Robots in Mining
Autonomous mobile robots have been successfully applied in a variety of domains such as households (vacuum cleaning & lawn mowing robots), streets (autonomous cars), the deep sea (autonomous underwater vehicles), air space (unmanned drones), and even outer space (e.g. Mars rover). In the Mining-RoX project, we are exploring a further frontier for autonomous robots: underground mines.
Reasons for robots going underground are plenty. Heat and humidity make underground mines a strenuous work environment for humans, especially as future mines will become increasingly deeper and, thus, hotter. In such environments, robots can also help to reduce mining costs, as expensive air conditioning is unnecessary when no humans are present. Another concern is safety. In disaster cases, rescue robots could help finding missing personnel. Unmanned mines operated by robots alone would not endanger human lives at all.
Since fall 2014, a focus of the Mining-RoX project have been information gathering robots. The goal is the creation of mobile robot technology to facilitate the autonomous exploration of underground mines, while providing detailed 3D scans and monitoring environmental conditions, such as air and water quality. Mining-RoX is part of the RoX (Robots in saXony) initiative, a cooperation of several universities and universities of applied science in the state of Saxony, supported by the SMWK, Saxony's Ministry for Sciences and Arts.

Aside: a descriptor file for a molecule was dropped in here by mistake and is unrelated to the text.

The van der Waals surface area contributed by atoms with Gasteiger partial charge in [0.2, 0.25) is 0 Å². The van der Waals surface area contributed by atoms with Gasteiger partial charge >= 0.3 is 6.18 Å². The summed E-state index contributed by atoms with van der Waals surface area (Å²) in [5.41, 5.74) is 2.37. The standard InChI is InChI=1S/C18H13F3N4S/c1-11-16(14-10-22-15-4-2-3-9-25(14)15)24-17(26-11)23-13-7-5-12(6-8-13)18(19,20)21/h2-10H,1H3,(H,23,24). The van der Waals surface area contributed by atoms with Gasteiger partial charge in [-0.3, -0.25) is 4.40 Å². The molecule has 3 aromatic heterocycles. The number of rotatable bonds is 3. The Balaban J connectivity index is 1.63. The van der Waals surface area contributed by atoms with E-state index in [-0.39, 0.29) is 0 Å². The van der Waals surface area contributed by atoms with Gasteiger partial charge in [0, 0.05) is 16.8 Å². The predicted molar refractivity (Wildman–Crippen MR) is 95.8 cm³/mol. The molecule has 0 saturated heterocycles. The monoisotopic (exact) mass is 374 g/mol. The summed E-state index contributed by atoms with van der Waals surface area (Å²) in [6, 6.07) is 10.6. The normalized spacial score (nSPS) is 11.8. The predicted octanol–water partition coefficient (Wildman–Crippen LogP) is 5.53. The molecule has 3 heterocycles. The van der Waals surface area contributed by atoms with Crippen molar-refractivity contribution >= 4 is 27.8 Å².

Since summer 2017, work from Mining-RoX is continued in the ARIDuA project. Here, we investigate how mobile robots can be used to set up temporary sensor networks and data communication infrastructure in underground environments.
The TU Bergakademie Freiberg is the world's oldest university of mining. As Europe's only university operating a research and teaching mine, it is a unique location for pioneering research on autonomous robots in underground mining.
- AusIMM Bulletin 2/2017: Research perspective – mobile robots in underground mining
- NBC Mach: Robots are replacing humans in the world's mines. Here's why.
- Robotiq Blog: Discussing the Future of Mining Robots with Prof. Jung
- World Mining Frontiers 1/2018: Perfect Match - Robotics and the internet of things are beginning to influence everyday mining operations; reblogged on Compelo Energy
- Current by Distrelec 6/2018: How robots are changing the mining sector
3D scan of underground mine Reiche Zeche, displayed in our CAVE
Robot Julius explores a dangerous part of the mine that is temporally closed for humans due to blasting work
The Undromeda project examines teams of robotic drones and ground vehicles for inspection of underground sites
Robotic boat "Elisabeth"
Looking down the shaft Reiche Zeche of Freiberg's research mine. The 3D model was acquired as part of work in the iDeepMon (intelligent deep mine shaft monitoring) project.